“95%+ are cases of normal healthy babys.”
Florida’s annual abortion statistics went viral on Tuesday, giving new meaning to the abortion-rights slogan “My body, my choice.”
The self-reported data, collected by the state, show that more than 95 percent of the abortions performed in Florida last year were for reasons other than the health of the woman or the fetus. Of the 70,000 procedures, more than three-quarters were classified as “elective,” meaning the woman did not provide a reason, and another 20 percent were said to be for “social or economic reasons.”
Meanwhile, fewer than 1.5 percent of the abortions were attributed to a threat to the woman’s physical health, fewer than 2 percent to psychological health problems and 0.67 percent to a fetal abnormality. Fewer than 0.3 percent of cases cited a threat to the woman’s life.
The numbers of women who said they were pregnant from rape or incest were just 0.14 and 0.01 percent, respectively.
Conservatives, including Parkland survivor and Ben Shapiro groupie Kyle Kashuv, have been sharing the Florida stats on Twitter as proof that abortion isn’t primarily an issue of women’s health.
Every Abortion in Florida and its reason.
95%+ are cases of normal healthy babys.
All the extremely tragic cases the Left cites:
• 0.0001% incestuous
• 0.001% the woman was raped
• 0.03% woman’s life endangered by pregnancy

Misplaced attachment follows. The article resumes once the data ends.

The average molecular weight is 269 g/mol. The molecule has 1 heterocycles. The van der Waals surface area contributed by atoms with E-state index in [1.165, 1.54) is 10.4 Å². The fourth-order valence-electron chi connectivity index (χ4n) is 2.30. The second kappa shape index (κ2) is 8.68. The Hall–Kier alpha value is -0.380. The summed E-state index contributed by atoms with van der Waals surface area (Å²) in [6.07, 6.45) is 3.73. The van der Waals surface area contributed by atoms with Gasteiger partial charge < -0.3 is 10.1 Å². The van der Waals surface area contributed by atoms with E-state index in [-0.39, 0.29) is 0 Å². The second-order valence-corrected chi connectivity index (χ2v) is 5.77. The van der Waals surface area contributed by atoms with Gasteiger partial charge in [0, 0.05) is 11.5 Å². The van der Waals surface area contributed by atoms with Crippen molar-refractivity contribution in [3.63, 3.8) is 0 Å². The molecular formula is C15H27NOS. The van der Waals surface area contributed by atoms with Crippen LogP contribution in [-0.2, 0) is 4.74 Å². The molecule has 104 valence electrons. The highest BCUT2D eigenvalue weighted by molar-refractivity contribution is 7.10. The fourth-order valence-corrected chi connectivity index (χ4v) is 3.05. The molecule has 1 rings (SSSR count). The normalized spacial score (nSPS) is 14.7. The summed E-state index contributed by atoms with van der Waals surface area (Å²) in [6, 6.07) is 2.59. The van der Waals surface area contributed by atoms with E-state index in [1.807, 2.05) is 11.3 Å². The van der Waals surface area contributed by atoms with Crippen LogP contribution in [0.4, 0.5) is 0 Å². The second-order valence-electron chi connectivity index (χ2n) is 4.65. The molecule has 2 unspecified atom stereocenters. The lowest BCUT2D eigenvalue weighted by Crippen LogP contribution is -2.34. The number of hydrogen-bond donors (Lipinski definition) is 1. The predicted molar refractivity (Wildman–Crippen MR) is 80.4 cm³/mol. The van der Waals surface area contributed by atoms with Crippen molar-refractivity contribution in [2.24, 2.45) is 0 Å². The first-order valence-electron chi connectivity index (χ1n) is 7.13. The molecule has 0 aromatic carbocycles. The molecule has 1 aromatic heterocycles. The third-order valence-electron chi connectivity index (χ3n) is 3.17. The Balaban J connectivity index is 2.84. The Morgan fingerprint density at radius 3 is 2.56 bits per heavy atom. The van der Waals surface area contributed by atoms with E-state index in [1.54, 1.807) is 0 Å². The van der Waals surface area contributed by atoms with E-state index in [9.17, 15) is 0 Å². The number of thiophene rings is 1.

• 0.01% serious fetal abnormality https://t.co/D4wNIHmNkZ
— Kyle Kashuv (@KyleKashuv) May 21, 2019
With the Supreme Court thought to have a firm “pro-life” majority for the first time in decades, the political and culture wars over abortion have flared up again. Republican states have moved to crack down on the procedure, and “pro-choice” activists like Alyssa Milano have responded with renewed activism, much of it focused on the supposed needs of rape and incest victims.
However, as the Florida statistics prove, such cases are extremely rare. The stakes are better encapsulated by the abortion-rights slogan: “My body, my choice” – with an emphasis on “choice.”
According to a 2005 study by the Guttmacher Institute, which is affiliated with Planned Parenthood, the picture is similar on a national level. Just 4 percent of women report getting abortions because of a physical health problem, 3 percent because of potential fetal health problems and fewer than 0.5 percent because of rape.
The most common reasons women cited for obtaining an abortion were not being ready for a child or another child, or being unable to afford one.